Steven Callahan's 76 days adrift at sea makes for one of the most jaw-dropping survival stories of all time. How Steven Callahan survived is both impressive and unexpected, as nothing came easy and he was constantly contending with new trials and ailments. He had to overcome tremendous physical and mental challenges just to wake up, eat, and drink on a daily basis. And with sharks and other fish constantly bumping his small raft, it's a wonder Callahan slept at all.
When faced with a nearly hopeless situation, Callahan chose to survive and share his experience with the world though books and speaking engagements. Callahan's ocean survival strategies aren't just helpful for those lost at sea, but for anyone struggling to overcome immense difficulty in their life. These tactics show just how hard a person can fight to stay alive.
On February 4, 1982, Callahan's ship, the Napoleon Solo, was rocked by a storm. It began to sink, though the process happened slowly thanks to watertight compartments Callahan built. Callahan realized the storm would make it nearly impossible for him to reach the nearest land mass anytime soon and he needed to prepare for the coming days.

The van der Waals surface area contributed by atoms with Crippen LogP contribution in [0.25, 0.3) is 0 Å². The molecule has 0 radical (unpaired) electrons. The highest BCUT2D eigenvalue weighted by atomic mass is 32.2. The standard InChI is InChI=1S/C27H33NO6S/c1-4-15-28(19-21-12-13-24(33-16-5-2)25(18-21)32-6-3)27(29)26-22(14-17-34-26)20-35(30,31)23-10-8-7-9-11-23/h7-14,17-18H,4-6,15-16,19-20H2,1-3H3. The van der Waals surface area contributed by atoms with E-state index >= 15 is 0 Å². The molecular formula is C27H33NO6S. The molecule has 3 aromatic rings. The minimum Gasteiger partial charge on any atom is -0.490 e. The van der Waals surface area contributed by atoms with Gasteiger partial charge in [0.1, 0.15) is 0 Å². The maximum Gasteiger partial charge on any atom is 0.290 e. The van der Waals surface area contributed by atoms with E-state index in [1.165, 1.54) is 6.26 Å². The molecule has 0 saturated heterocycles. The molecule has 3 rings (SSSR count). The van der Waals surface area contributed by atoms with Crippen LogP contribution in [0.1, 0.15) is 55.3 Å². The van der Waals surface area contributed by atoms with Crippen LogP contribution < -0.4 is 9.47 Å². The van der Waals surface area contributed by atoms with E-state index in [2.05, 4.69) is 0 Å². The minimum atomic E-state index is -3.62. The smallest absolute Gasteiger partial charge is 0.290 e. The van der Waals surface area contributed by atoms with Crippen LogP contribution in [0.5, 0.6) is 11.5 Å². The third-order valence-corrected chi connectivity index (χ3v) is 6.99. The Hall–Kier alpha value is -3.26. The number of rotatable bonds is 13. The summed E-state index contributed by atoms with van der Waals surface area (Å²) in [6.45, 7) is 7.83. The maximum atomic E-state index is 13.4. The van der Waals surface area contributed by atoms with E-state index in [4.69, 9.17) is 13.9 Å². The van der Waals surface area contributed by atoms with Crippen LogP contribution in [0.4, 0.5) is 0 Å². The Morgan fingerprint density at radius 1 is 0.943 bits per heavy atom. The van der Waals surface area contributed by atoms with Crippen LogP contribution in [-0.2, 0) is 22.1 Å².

After cutting loose his life raft, he made several diving trips to the flooded cabin of the Solo, gathering supplies, including knives, a sleeping bag, charting tools, his survival kit, and food and water.
Callahan recognized that if he didn't keep his mind healthy, he would succumb to the ocean. He established a basic routine and prioritized the ways he could increase his food and water supply for the day.
He kept a log to account for everything that happened to him along his journey and to keep track of his supplies. On a few occasions, Callahan opened up a box of paper and drew sketches to entertain himself.
Callahan brought some clean water aboard the raft, but that ran out even quicker than the food. Fortunately, he had devices called "solar stills," balloon-like contraptions that evaporate and filter seawater to make it drinkable.
At first, the solar stills didn't work, so Callahan cut one apart to see how it functioned and used the insight he gleaned to repair his other two stills. The two stills could only produce a combined 40 ounces of water a day, but they kept Callahan alive.
Although Callahan brought some food aboard the raft - including eggs, cabbage, and raisins - he quickly needed to gather more to eat. Fortunately, around the 10th day, fish started to follow the raft, and Callahan was able to use the speargun he'd brought onboard to catch the animals and eat them raw.
At first, only small and bitter fish gathered near the raft, but eventually, large, prized dorado (also known as mahi-mahi) formed a school around it. Fairly quickly, Callahan lost a crucial piece of the device, so he switched to spearing by hand.